Management of hepatitis C virus infection among people who inject drugs: Treatment uptake, reinfection and risk behaviours
Appears in the following Collection
AbstractThe burden of hepatitis C virus (HCV) related liver disease among people who inject drugs (PWID) is increasing. Current highly efficient, simple, and tolerable directacting antiviral (DAA) HCV treatment provides new opportunities to reduce disease burden and transmission among PWID. The World Health Organization therefore targets HCV elimination within 2030. The aim of this thesis was to describe key aspects of HCV infection among PWID related to treatment uptake, reinfection incidence and risk behaviours. Through a series of observational studies, the thesis provides contextual and baseline evidence to inform strategies for HCV elimination in Norway. Study I was a registry linkage study showing that treatment uptake among HCVinfected people receiving opioid substitution treatment (OST) was low (14% over 10 years) prior to the availability of DAA therapies in Norway. Treatment uptake was associated with long-term stability in OST and absence of heavy benzodiazepine use. Study II was a clinical follow-up of a cohort successfully treated for HCV infection in a Scandinavian trial 7 years earlier. The incidence of reinfection was 1.7/100 personyears among all PWID and 4.9/100 person-years among those who had injected drugs after treatment. Relapse to drug use was associated with young age and low education level. Study III was an international multi-centre study evaluating changes in risk behaviours during and following HCV treatment. It demonstrated reductions in reported injecting drug use and hazardous alcohol consumption, but no changes in sharing of injecting equipment. Study IV was a review article covering HCV epidemiology and reinfection incidence in high-risk groups for transmission. The findings emphasize the need for increased treatment uptake among PWID combined with strategies to reduce the risk of reinfection among individuals with ongoing risk behaviours. This will require coordinated efforts across different levels of the health-care system.
List of papers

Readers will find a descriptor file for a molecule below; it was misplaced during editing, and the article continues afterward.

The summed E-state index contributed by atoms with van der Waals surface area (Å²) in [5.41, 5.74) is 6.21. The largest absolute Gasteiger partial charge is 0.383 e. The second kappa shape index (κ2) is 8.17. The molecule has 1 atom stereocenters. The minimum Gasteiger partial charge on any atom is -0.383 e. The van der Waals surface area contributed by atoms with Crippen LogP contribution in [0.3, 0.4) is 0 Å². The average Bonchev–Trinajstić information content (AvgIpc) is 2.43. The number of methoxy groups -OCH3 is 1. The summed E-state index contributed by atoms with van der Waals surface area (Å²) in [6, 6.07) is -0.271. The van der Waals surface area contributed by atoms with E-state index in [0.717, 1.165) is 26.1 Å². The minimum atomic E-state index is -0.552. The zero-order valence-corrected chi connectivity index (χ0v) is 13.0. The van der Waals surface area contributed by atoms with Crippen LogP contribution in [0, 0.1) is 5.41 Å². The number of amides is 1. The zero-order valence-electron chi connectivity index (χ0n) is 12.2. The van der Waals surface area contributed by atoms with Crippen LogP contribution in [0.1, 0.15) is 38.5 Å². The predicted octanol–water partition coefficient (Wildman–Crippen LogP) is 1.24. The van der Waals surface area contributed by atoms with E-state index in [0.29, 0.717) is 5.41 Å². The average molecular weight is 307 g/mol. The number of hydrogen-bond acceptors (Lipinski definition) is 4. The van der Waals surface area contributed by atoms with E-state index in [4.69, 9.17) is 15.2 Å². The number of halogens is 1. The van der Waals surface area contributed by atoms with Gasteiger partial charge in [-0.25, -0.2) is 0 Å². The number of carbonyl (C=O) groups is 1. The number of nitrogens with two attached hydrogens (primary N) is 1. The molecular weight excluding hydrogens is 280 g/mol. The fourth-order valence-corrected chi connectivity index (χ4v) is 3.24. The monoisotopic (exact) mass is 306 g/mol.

|Paper I. Midgard H, Bramness JG, Skurtveit S, Haukeland JW, Dalgard O. Hepatitis C Treatment Uptake among Patients Who Have Received Opioid Substitution Treatment: A Population-Based Study. PloS One 2016;11(11):e0166451 The article is avaialble in DUO: http://urn.nb.no/URN:NBN:no-56876|
|Paper II. Midgard H, Bjøro B, Mæland A, Konopski Z, Kileng H, Damås JK, Paulsen J, Heggelund L, Sandvei PK, Ringstad JO, Karlsen LN, Stene-Johansen K, Pettersson JH, Dorenberg DH, Dalgard O. Hepatitis C reinfection after sustained virological response. Journal of Hepatology 2016;64:1020-6. The paper is not available in DUO due to publisher restrictions. The published version is available at: https://doi.org/10.1016/j.jhep.2016.01.001|
|Paper III. Midgard H, Hajarizadeh B, Cunningham EB, Conway B, Backmund M, Bruggmann P, Bruneau J, Bourgeois S, Dunlop A, Foster GR, Hellard M, Robaeys G, Thurnheer MC, Weltman M, Amin J, Marks PS, Quiene S, Dore GJ, Dalgard O, Grebely J. Changes in risk behaviours during and following treatment for hepatitis C virus infection among people who inject drugs: The ACTIVATE Study. International Journal of Drug Policy. September 2017, vol 47, Pages 230–238. The paper is not available in DUO due to publisher restrictions. The published version is available at: https://doi.org/10.1016/j.drugpo.2017.05.040|
|Paper IV. Midgard H, Weir A, Palmateer N, Lo Re V III, Pineda JA, Macias J, Dalgard O. HCV epidemiology in high-risk groups and the risk of reinfection. Journal of Hepatology 2016;65(1 Suppl):S33-45. The paper is not available in DUO due to publisher restrictions. The published version is available at: https://doi.org/10.1016/j.jhep.2016.07.012|